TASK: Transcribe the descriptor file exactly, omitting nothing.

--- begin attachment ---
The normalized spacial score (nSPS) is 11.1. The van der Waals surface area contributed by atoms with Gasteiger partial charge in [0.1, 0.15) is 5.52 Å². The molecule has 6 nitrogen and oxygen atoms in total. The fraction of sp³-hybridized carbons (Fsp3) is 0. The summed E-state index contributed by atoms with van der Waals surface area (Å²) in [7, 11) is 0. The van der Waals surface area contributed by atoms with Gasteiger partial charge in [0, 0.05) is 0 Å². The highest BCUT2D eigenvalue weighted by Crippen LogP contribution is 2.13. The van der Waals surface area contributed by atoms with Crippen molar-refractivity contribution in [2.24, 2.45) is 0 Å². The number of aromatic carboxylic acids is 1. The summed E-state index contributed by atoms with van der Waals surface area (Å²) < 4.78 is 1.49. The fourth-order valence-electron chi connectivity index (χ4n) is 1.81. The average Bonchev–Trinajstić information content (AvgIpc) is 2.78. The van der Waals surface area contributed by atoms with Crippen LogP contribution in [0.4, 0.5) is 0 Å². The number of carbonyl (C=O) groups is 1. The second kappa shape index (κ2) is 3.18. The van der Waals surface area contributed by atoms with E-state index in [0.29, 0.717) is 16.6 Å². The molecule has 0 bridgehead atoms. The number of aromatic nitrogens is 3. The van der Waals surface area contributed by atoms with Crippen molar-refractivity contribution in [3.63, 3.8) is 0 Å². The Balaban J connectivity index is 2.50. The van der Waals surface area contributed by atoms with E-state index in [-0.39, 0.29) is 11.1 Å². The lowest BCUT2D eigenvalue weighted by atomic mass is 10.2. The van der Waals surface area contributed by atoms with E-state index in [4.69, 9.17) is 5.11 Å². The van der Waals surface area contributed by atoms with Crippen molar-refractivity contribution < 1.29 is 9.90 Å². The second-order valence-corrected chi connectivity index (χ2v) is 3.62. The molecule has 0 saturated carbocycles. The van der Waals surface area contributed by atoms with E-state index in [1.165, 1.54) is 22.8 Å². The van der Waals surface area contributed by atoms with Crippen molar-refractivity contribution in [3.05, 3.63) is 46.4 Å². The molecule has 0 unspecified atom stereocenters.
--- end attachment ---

The normalized spacial score (nSPS) is 11.1. The van der Waals surface area contributed by atoms with Gasteiger partial charge in [0.1, 0.15) is 5.52 Å². The molecule has 6 nitrogen and oxygen atoms in total. The fraction of sp³-hybridized carbons (Fsp3) is 0. The summed E-state index contributed by atoms with van der Waals surface area (Å²) in [7, 11) is 0. The van der Waals surface area contributed by atoms with Gasteiger partial charge in [0, 0.05) is 0 Å². The highest BCUT2D eigenvalue weighted by Crippen LogP contribution is 2.13. The van der Waals surface area contributed by atoms with Crippen molar-refractivity contribution in [2.24, 2.45) is 0 Å². The number of aromatic carboxylic acids is 1. The summed E-state index contributed by atoms with van der Waals surface area (Å²) < 4.78 is 1.49. The fourth-order valence-electron chi connectivity index (χ4n) is 1.81. The average Bonchev–Trinajstić information content (AvgIpc) is 2.78. The van der Waals surface area contributed by atoms with Crippen LogP contribution in [0.4, 0.5) is 0 Å². The number of carbonyl (C=O) groups is 1. The second kappa shape index (κ2) is 3.18. The van der Waals surface area contributed by atoms with E-state index in [0.29, 0.717) is 16.6 Å². The molecule has 0 bridgehead atoms. The number of aromatic nitrogens is 3. The van der Waals surface area contributed by atoms with Crippen molar-refractivity contribution in [3.63, 3.8) is 0 Å². The Balaban J connectivity index is 2.50. The van der Waals surface area contributed by atoms with E-state index in [-0.39, 0.29) is 11.1 Å². The lowest BCUT2D eigenvalue weighted by atomic mass is 10.2. The van der Waals surface area contributed by atoms with E-state index in [4.69, 9.17) is 5.11 Å². The van der Waals surface area contributed by atoms with Crippen molar-refractivity contribution < 1.29 is 9.90 Å². The second-order valence-corrected chi connectivity index (χ2v) is 3.62. The molecule has 0 saturated carbocycles. The van der Waals surface area contributed by atoms with E-state index in [1.165, 1.54) is 22.8 Å². The van der Waals surface area contributed by atoms with Crippen molar-refractivity contribution in [3.05, 3.63) is 46.4 Å². The molecule has 0 unspecified atom stereocenters.